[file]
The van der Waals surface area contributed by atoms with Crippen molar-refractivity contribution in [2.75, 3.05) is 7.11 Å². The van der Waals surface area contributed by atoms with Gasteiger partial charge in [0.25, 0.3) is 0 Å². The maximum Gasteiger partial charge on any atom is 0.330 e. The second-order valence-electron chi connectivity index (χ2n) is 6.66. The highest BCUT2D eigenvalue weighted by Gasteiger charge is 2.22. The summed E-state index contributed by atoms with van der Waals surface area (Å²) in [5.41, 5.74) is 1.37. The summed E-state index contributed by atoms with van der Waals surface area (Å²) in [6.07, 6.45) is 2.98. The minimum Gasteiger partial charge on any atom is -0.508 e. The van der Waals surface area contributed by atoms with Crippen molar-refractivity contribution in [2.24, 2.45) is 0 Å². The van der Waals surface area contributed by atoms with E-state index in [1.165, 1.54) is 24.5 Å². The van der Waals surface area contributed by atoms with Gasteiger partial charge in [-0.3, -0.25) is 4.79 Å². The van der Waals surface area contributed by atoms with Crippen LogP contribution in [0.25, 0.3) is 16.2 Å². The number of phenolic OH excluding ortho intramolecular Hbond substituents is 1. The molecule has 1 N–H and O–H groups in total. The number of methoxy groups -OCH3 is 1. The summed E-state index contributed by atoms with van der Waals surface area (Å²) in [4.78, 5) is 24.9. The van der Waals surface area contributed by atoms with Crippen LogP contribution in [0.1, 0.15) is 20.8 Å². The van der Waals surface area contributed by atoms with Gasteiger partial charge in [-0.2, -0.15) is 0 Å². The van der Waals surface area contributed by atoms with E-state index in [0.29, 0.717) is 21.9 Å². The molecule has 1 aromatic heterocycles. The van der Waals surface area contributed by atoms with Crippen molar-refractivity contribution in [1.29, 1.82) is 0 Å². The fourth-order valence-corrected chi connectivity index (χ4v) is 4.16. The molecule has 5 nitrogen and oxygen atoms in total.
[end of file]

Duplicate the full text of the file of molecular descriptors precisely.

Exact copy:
The van der Waals surface area contributed by atoms with Crippen molar-refractivity contribution in [2.75, 3.05) is 7.11 Å². The van der Waals surface area contributed by atoms with Gasteiger partial charge in [0.25, 0.3) is 0 Å². The maximum Gasteiger partial charge on any atom is 0.330 e. The second-order valence-electron chi connectivity index (χ2n) is 6.66. The highest BCUT2D eigenvalue weighted by Gasteiger charge is 2.22. The summed E-state index contributed by atoms with van der Waals surface area (Å²) in [5.41, 5.74) is 1.37. The summed E-state index contributed by atoms with van der Waals surface area (Å²) in [6.07, 6.45) is 2.98. The minimum Gasteiger partial charge on any atom is -0.508 e. The van der Waals surface area contributed by atoms with Crippen molar-refractivity contribution in [2.24, 2.45) is 0 Å². The van der Waals surface area contributed by atoms with E-state index in [1.165, 1.54) is 24.5 Å². The van der Waals surface area contributed by atoms with Gasteiger partial charge in [-0.3, -0.25) is 4.79 Å². The van der Waals surface area contributed by atoms with Crippen LogP contribution in [0.25, 0.3) is 16.2 Å². The number of phenolic OH excluding ortho intramolecular Hbond substituents is 1. The molecule has 1 N–H and O–H groups in total. The number of methoxy groups -OCH3 is 1. The summed E-state index contributed by atoms with van der Waals surface area (Å²) in [4.78, 5) is 24.9. The van der Waals surface area contributed by atoms with Crippen LogP contribution in [0.1, 0.15) is 20.8 Å². The van der Waals surface area contributed by atoms with Gasteiger partial charge in [-0.2, -0.15) is 0 Å². The van der Waals surface area contributed by atoms with E-state index in [0.29, 0.717) is 21.9 Å². The molecule has 1 aromatic heterocycles. The van der Waals surface area contributed by atoms with Crippen molar-refractivity contribution in [1.29, 1.82) is 0 Å². The fourth-order valence-corrected chi connectivity index (χ4v) is 4.16. The molecule has 5 nitrogen and oxygen atoms in total.